You might have heard or come across the term “capsulectomy” as relates to breast implants. Maybe you saw it online, heard it from a friend who has implant related issues or even heard it from a physician who has recommended the procedure either for you or to a friend.
So what exactly is a capsulectomy and how does it relate to breast implants?
What is a Capsulectomy?
When a breast implant is placed in one’s body, the immune system triggers a response resulting in scar tissue forming around it. This scar tissue is called a capsule. Interestingly, this same response also occurs with other objects that enter our body one way or another – like splinters, pacemakers and shunts. However, in these cases, the capsule has no clinical relevance such as relates to function or appearance.
When there are medical indications for the removal of this capsule, the procedure which accomplishes this is known as a capsulectomy. There are a few different types of capsulectomies.
Types of Capsulectomies
Capsulectomies are performed in response to a medical need or indication for the removal of the capsule. There are three different types of capsulectomies that can be specifically selected and performed based on the clinical situation. These include a partial capsulectomy, total capsulectomy and an en bloc capsulectomy.
A partial capsulectomy is where some of the capsule is removed while the rest is left in place. The amount taken out can be a moderate amount. It can also comprise the vast majority of the capsule.
This is the least invasive and, generally, least “deforming” of the three approaches. It is also the one most commonly performed in breast revision surgery.
With this approach, the entire capsule that encompasses the breast implant is removed – either in one piece or multiple pieces. This procedure is more involved, invasive and potentially bloodier than a partial capsulectomy.
En Bloc Capsulectomy
With an en bloc capsulectomy, the capsule and contained implant are removed as one intact unit. Rarely indicated, it is a more technically challenging procedure that does have its benefits in specific situations (photo).
Indications for a Capsulectomy
There are several indications for a capsulectomy to be performed in breast revision surgery. Some of these are relative indications based on the clinical situation whereas others are absolute such as in the rare situation of BIA-ALCL (breast implant-associated anaplastic large cell lymphoma).
The same goes for the type of capsulectomy performed. Most run of the mill breast revision procedures where a capsulectomy is indicated can be treated either with a partial or total capsulectomy. The technique ultimately used is based on the specific clinical findings and other factors like capsule thinness and tissue thickness.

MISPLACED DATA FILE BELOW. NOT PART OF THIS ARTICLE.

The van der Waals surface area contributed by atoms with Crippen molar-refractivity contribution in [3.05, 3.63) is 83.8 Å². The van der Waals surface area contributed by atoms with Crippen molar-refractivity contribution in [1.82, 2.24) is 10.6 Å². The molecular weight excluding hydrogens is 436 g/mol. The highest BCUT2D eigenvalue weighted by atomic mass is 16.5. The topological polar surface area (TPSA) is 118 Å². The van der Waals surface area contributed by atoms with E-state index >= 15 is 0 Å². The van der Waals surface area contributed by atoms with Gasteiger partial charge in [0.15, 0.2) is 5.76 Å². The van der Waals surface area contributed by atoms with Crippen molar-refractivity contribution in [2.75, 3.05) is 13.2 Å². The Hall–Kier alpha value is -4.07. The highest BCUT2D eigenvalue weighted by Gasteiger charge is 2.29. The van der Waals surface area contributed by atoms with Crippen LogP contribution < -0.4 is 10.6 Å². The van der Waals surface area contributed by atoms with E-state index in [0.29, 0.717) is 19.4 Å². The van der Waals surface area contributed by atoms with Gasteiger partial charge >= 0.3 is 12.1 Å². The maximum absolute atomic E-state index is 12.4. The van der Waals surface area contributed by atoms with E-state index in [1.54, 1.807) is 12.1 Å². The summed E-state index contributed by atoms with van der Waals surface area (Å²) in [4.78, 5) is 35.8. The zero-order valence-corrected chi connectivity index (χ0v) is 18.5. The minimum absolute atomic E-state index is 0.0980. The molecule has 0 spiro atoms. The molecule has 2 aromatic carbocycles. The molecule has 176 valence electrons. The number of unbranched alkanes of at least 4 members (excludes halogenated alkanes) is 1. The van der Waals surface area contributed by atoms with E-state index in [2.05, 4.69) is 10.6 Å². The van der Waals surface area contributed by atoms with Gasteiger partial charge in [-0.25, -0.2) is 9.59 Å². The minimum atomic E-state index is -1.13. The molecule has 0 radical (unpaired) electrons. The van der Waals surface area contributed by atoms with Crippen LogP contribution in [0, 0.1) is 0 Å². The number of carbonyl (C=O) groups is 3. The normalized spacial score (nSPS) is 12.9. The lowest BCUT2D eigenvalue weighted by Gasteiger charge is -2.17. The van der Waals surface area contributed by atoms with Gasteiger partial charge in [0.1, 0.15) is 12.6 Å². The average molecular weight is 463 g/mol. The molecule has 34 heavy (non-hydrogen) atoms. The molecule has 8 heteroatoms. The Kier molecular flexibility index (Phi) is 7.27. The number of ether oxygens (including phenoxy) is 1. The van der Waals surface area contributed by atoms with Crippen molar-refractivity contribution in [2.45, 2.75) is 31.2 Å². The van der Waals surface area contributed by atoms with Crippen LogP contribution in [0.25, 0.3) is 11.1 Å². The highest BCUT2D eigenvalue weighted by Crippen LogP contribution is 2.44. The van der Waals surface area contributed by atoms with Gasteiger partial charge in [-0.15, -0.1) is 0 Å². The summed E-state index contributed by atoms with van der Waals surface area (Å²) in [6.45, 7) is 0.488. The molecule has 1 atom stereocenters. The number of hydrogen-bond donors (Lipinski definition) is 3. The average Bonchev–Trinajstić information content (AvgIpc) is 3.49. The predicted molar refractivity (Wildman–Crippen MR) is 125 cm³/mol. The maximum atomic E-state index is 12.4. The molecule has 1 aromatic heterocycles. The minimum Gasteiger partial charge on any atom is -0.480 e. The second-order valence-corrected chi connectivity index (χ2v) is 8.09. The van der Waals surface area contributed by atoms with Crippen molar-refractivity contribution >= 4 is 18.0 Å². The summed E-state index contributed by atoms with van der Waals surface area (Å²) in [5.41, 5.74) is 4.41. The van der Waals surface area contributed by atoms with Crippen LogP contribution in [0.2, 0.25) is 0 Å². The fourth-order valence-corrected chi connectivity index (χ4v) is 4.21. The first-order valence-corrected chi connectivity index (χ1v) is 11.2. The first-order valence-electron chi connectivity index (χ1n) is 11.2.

The following are the most common indications for a capsulectomy.
For the treatment of capsular contracture
Capsular contracture is the clinical situation where the breasts feel firm or even hard, are often significantly distorted and may be associated with pain. This is caused by the capsule tightening around the breast implant, squeezing it and leading to deformities of the breasts. The capsule may even become quite thickened.
The treatment of capsular contracture includes either a partial or total capsulectomy along with implant exchange or removal.
As an adjunct for the removal of free silicone from a ruptured implant
A ruptured silicone breast implant can fill the implant pocket with free silicone including lining the inner surface of the capsule. It may also infiltrate the capsule which can become quite thick and deforming. A capsulectomy will remove this thickened, firm and silicone laden capsule leading to a softer breast and the removal of the free silicone.
As part of an explantation procedure or implant exchange procedure
A capsulectomy may be performed as part of an explantation or implant exchange procedure if the capsule is very thick, non-compliant, is infiltrated with free silicone or has calcification. There is rarely any indication to perform this procedure if the capsule is thin, soft and compliant.
Treating the very rare BIA-ALCL
A total capsulectomy is a crucial component in the treatment of the very rare of breast implant-associated anaplastic large cell lymphoma (BIA-ALCL) – a disease which has been associated with textured surfaced implants, most commonly manufactured by Allergan. These were removed from the market several years ago.
Addressing Breast Implant Illness (BII)
There are women who have experienced a variety of symptoms that they ultimately attribute to their breast implants. This has led to the term breast implant illness (BII). There can be one to several different, relatively non-specific symptoms experienced that vary by person. Some of these include fatigue, rashes, joint pains, depression, anxiety, insomnia, brain fog, poor memory and impaired concentration. The recommended treatment is an explantation and possibly a capsulectomy.
Resolution of symptoms with this approach is unpredictable with some women showing improvements long term whereas others do not. When the types of capsulectomies performed for this were evaluated to determine if one approach is better than another, it was determined that there was absolutely no difference in outcome whether a partial, total or en bloc capsulectomy was performed.
If you would like more information on breast revision surgery including regarding capsulectomies or to schedule your consultation, please contact us at the Arizona Center for Aesthetic Plastic Surgery at (480) 451-3000 or by email.